How your finances influence your family's mental health : Evewoman - The Standard


Psychologist speak: How your financial status is affecting your mental health

ALSO READ: The one thing women don't discuss until they are four tequilas deep

Finances highly influence people’s lifestyle.

We need money to get basic needs and in Kenya, 39% of the population is unemployed, which means a lot of people is financially unstable.

Lack of financial stability increases the stress levels and in some cases, lead people to consume and abuse drugs. Those with no jobs suffer more depression than those employed. They can develop violent behaviors at home creating family conflicts and domestic violence, affecting people around them.

It is very common to find stress, depression, anxiety and violence in families where finances are not well handled. Such situations lead to an increase in arguments and fights at home, provoking more stress, which can develop depression and therefore, mental health problems.

Unemployed people tend to  lack self-confidence, especially if they at some point  lost their jobs. They may feel attached to material things they can’t afford anymore and they lose their social class. That makes them doubt their self-worth something that could make them develop a harmful behavior that could damage them physically and mentally.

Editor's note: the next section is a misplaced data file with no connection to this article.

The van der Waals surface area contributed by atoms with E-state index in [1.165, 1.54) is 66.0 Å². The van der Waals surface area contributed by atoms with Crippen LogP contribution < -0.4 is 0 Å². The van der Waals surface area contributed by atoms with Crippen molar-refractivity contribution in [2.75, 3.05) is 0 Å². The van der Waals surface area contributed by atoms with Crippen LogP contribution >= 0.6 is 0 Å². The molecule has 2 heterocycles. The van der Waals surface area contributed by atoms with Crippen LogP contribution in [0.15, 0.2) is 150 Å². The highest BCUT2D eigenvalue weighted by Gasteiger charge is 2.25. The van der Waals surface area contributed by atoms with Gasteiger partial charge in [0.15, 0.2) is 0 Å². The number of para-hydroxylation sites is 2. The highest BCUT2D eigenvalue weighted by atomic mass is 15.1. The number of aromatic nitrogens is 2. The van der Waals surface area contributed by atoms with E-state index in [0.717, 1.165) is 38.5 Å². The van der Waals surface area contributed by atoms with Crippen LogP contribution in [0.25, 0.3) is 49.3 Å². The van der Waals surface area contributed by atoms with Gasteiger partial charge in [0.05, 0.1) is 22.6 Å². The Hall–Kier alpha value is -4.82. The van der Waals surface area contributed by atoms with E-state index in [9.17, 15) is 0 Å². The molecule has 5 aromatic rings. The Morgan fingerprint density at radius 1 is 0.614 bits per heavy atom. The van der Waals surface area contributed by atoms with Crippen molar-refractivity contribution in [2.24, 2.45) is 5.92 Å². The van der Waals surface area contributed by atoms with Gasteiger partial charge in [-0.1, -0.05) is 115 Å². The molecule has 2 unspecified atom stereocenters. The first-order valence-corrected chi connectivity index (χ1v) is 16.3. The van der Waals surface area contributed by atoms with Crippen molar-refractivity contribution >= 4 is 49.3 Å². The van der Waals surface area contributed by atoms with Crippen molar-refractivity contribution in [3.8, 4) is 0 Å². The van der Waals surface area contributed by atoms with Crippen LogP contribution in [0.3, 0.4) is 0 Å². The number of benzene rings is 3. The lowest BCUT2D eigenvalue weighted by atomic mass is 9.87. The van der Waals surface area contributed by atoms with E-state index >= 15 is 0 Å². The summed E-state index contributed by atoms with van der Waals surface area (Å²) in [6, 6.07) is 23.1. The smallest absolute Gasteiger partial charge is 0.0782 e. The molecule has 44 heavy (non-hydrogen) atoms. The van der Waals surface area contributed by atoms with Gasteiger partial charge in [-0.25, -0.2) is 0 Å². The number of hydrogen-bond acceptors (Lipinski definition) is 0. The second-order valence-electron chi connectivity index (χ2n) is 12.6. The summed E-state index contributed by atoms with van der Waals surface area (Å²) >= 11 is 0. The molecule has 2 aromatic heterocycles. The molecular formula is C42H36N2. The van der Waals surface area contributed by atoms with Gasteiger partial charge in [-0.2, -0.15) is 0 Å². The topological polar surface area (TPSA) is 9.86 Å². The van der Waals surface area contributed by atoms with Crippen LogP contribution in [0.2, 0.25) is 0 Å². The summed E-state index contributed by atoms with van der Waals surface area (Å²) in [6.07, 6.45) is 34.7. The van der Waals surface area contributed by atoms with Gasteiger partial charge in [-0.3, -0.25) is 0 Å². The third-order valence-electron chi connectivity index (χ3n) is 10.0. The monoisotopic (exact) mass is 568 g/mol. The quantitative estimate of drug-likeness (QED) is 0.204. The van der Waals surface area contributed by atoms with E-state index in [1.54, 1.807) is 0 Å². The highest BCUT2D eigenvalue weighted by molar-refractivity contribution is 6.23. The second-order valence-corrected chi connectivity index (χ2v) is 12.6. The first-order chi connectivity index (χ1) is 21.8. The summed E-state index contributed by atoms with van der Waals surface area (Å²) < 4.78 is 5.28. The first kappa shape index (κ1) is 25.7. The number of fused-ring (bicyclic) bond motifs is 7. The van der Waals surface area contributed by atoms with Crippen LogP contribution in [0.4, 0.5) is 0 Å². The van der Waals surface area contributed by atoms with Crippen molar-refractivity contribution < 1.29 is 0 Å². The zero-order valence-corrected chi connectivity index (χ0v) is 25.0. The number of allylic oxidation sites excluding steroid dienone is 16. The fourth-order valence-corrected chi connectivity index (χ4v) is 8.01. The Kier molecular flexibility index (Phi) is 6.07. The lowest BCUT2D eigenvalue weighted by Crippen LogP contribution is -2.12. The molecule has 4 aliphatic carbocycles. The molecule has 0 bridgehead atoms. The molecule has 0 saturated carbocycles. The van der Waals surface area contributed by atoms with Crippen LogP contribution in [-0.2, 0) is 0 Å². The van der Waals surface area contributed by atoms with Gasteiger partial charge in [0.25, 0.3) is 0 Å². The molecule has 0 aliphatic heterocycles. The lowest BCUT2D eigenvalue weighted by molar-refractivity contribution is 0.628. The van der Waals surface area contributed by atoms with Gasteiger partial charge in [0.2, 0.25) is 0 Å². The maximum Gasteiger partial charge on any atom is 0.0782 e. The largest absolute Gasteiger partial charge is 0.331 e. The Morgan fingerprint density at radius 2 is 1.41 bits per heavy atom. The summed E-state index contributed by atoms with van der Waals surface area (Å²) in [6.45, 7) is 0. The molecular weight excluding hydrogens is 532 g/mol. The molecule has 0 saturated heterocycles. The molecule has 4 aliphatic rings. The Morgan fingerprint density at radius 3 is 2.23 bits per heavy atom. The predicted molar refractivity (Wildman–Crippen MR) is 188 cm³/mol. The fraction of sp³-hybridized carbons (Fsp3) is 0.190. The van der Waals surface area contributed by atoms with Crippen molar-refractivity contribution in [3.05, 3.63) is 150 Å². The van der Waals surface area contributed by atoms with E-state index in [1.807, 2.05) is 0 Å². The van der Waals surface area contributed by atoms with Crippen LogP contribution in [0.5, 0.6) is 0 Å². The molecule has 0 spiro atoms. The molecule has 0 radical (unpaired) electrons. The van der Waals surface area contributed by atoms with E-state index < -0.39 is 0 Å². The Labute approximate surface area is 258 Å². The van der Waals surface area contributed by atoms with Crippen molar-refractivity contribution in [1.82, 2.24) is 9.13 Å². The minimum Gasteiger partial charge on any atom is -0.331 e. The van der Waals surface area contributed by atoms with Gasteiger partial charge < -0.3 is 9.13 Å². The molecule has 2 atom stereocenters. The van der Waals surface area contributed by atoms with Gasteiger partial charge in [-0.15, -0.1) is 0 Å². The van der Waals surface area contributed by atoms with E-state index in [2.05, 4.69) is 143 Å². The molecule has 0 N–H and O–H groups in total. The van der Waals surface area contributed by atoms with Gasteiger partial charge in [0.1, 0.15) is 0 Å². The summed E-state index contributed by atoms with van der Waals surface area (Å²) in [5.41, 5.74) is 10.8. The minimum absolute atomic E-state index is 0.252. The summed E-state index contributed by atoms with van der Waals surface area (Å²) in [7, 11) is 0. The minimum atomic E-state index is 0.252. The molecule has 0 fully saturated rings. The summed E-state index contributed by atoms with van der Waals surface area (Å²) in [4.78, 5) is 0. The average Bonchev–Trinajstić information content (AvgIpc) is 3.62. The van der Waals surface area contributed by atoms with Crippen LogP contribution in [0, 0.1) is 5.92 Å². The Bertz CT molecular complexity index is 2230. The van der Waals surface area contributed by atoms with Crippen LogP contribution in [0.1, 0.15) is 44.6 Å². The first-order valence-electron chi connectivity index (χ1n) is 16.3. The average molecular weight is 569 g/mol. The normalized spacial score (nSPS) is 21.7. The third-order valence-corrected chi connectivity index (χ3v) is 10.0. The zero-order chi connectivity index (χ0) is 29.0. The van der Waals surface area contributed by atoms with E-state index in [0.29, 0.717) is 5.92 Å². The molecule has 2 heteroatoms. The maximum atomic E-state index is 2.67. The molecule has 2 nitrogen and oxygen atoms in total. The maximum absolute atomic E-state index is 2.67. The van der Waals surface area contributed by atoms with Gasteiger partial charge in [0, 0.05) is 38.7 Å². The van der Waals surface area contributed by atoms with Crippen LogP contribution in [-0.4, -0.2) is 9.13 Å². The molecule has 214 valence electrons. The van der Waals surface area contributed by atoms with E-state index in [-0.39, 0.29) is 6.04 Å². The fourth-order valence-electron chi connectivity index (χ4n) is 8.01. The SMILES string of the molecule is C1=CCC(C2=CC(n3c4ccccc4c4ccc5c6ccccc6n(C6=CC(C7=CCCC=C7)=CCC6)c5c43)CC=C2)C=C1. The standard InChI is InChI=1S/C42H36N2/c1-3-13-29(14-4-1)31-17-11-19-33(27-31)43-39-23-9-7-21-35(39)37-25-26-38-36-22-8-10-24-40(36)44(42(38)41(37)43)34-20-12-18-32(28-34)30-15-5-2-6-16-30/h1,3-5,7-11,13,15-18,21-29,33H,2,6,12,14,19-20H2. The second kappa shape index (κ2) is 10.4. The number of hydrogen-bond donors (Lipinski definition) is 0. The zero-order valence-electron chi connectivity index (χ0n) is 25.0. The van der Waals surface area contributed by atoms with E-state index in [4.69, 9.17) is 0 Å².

Being open and talking about your financial issues is one of the ways to overcome self-esteem problems. Having an organized family where everyone knows and plans their responsibilities will avoid financial issues too. Teaching young people to save money instead to spending it all, will help them develop better money management sense and responsibility.

By Grace Kinuthia psychologist.

ALSO READ: Birth control for men as scientists create reversible male contraceptive

For more information contact us on 0711188300 or 0738669535

@jitunze_ke or ke_mental


SignUp For Newsletter

Get amazing content delivered to your inbox. Subscribe to our daily Newsletter.

Latest Stories

Popular Stories